This isn't the kind of post I'd normally make. What I'm trying to do, normally, is to share ideas I find interesting or puzzling, and perhaps provoke some discussion of them in the comments thread so as to get new and better insights. I may illustrate some of these ideas with personal anecdotes, or give a bit of personal background as to how I came to be thinking of them, but the posts themselves are not intended to be about me. They're about the ideas.
Yet I have noticed, particularly when I post about religious ideas, that some commenters feel the need to try to convert me to their religion. In the past I've had long religious discussions in email as a result of articles on my old web page, also aimed at convincing me to adopt this or that set of beliefs. I've also enjoyed my discussions with the Jehovah's Witnesses and other proselytizers who come to me door on occasion.
I do enjoy such discussions, but they're not always directly appropriate to the topic at hand. While it might well be true that if I believed this or that claim about the Gospels, I'd no longer care about the question posed in a blog post, the fact is that I am at the moment interested in the question, and so might any reader who took the time to read the original post.
So the purpose of this blog posting is to provide an appropriate comment thread in which to persuade me that I should accept the Bible as the literal Word of God, and of whatever it is that you might think follows from that claim. I don't mean to imply that people posting in this thread are unwelcome to contribute in other comment threads as well, but I do request that comments be related directly to the subject of the posting that starts the thread.
I suppose I should begin by giving my reasons for not currently accepting the Bible as the literal word of God. For one, there's a basic epistemic hurdle: the only basis I've seen for taking it as God's Word is that, well, other people have earnestly said it is, and I while I tend to trust people as being generally honest, I don't trust them never to be mistaken. True, there are some passages in the Scriptures that make some claims to divine authority, but those also suffer from a similar problem: just because someone claims to be speaking the Word of God doesn't mean he is. He could be lying, or sincere but deluded.
But another reason is that, in my reading of the Bible so far, most of the books do not claim to be divinely authoritative, and in many cases identify themselves as the works of identifiable mortal humans. Indeed, pretty much all of the New Testament consists of epistles from this or that disciple (Paul being the most voluminous) to various recipients, preaching about God but for the most part not claiming to be God. The Gospels, too, are presented as the testimonies of authors known as Matthew, Mark, Luke and John, and thus presumably represent the differing perspectives of individual humans on the events described within. And in the Old Testament, though tradition states that Moses himself wrote the Pentateuch, that seems unlikely, given that he dies before the end of Exodus, and no explanation is given as to how he'd be a reliable authority on the events of Genesis. (One might assume God told him, but that can only work to sustain the premise that the Bible is God's word; it cannot count as evidence for the premise.) Plus, having just finished Psalms and now slogging my way through Proverbs, I can't help but see a lot of this stuff as historical text written by people with political agendas (Solomon proposing to cut the baby in half as a veiled threat to tear apart the kingdom in a civil war, for example) and self-indulgent ego-fests like Mao's Little Red Book. (Seriously, Psalms seems like a collection of King David's Greatest Hits (and some not-so-great which no one would dare to call less than great), while Proverbs reads like Solomon sat down and scribbled out a couple of hundred, perhaps planning on selecting just the best for a small collection of pithy sayings, and some toadying yes-man of an editor told him, "Sire, they're ALL so good! I couldn't bear to cut a single one!" Even though an awful lot look like edits and re-edits of the same trite observation.)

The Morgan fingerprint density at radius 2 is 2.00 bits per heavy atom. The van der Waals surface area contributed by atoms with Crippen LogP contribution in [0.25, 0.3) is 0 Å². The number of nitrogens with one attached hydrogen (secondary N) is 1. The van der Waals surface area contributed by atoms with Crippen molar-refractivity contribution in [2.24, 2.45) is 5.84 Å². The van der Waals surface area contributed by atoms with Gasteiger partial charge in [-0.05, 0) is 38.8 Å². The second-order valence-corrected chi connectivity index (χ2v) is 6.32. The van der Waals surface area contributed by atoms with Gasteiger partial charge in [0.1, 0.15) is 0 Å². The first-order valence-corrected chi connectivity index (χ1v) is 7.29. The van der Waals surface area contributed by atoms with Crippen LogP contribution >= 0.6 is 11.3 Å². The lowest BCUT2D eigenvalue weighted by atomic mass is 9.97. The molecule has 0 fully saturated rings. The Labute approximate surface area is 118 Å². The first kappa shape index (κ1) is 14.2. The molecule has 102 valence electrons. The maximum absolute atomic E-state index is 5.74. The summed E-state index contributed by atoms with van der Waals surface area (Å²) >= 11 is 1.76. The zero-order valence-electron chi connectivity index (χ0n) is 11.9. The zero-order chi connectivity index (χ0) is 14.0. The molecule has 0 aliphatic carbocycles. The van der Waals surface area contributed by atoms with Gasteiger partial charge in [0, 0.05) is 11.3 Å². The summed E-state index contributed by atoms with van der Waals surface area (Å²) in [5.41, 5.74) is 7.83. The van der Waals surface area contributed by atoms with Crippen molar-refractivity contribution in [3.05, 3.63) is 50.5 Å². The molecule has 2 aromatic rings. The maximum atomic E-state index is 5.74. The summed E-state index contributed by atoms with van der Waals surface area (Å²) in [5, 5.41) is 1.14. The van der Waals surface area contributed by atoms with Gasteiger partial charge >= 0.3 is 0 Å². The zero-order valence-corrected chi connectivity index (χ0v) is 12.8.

So in other words, it really doesn't read like God wrote it. Not that I have any idea how God writes (though I'd kind of expect high standards), but I don't see anything about the style, structure or organization that sets the book apart from any other human creation. In short, it looks to me like exactly what you'd expect from a collection of ancient myths, historical/political texts (and a few straight attempts at narrative fiction, poetry and philosophy, like Job, Psalms, Proverbs and the Song of Solomon), combined with the newer quasi-historical accounts and evangelical letters of the New Testament, all arbitrarily selected by the Council of Nicea in accordance with the dominant religious agenda of the time. I see no compelling reason to see it as anything other than a human text, about God, perhaps, but not by God except in the same empty sense that everything else is as well.
That's how I see it, anyway. I hereby cordially invite any and all of you use the comments thread to persuade me why I should (or shouldn't) adopt a different view of the Bible.